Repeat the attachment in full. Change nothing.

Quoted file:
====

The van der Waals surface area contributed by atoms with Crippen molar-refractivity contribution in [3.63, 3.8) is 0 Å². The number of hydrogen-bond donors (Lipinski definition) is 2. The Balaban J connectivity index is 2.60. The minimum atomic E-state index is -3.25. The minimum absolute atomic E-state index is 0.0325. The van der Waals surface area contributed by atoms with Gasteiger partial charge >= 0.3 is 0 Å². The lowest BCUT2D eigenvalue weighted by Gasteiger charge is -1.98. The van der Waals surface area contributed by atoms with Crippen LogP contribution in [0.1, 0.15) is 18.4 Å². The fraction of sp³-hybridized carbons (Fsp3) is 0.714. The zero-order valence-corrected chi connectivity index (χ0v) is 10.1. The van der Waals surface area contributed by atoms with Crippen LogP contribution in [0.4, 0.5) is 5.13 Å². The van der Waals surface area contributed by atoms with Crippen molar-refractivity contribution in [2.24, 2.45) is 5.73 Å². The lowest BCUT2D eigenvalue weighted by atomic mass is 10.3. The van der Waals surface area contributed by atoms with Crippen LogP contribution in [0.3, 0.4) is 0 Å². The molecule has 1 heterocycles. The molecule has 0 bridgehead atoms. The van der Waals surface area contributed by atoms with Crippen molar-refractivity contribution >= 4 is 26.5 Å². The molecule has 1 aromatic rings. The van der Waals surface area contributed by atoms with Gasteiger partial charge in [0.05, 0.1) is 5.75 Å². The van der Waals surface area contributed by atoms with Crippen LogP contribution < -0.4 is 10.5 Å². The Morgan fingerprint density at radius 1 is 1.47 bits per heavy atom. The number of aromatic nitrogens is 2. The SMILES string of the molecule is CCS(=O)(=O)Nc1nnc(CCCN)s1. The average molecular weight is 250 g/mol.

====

The van der Waals surface area contributed by atoms with Crippen molar-refractivity contribution in [3.63, 3.8) is 0 Å². The number of hydrogen-bond donors (Lipinski definition) is 2. The Balaban J connectivity index is 2.60. The minimum atomic E-state index is -3.25. The minimum absolute atomic E-state index is 0.0325. The van der Waals surface area contributed by atoms with Gasteiger partial charge >= 0.3 is 0 Å². The lowest BCUT2D eigenvalue weighted by Gasteiger charge is -1.98. The van der Waals surface area contributed by atoms with Crippen LogP contribution in [0.1, 0.15) is 18.4 Å². The fraction of sp³-hybridized carbons (Fsp3) is 0.714. The zero-order valence-corrected chi connectivity index (χ0v) is 10.1. The van der Waals surface area contributed by atoms with Crippen LogP contribution in [0.4, 0.5) is 5.13 Å². The van der Waals surface area contributed by atoms with Crippen molar-refractivity contribution in [2.24, 2.45) is 5.73 Å². The lowest BCUT2D eigenvalue weighted by atomic mass is 10.3. The van der Waals surface area contributed by atoms with Crippen LogP contribution in [0.3, 0.4) is 0 Å². The molecule has 1 heterocycles. The molecule has 0 bridgehead atoms. The van der Waals surface area contributed by atoms with Crippen molar-refractivity contribution >= 4 is 26.5 Å². The molecule has 1 aromatic rings. The van der Waals surface area contributed by atoms with Gasteiger partial charge in [0.05, 0.1) is 5.75 Å². The van der Waals surface area contributed by atoms with Crippen LogP contribution < -0.4 is 10.5 Å². The Morgan fingerprint density at radius 1 is 1.47 bits per heavy atom. The number of aromatic nitrogens is 2. The SMILES string of the molecule is CCS(=O)(=O)Nc1nnc(CCCN)s1. The average molecular weight is 250 g/mol.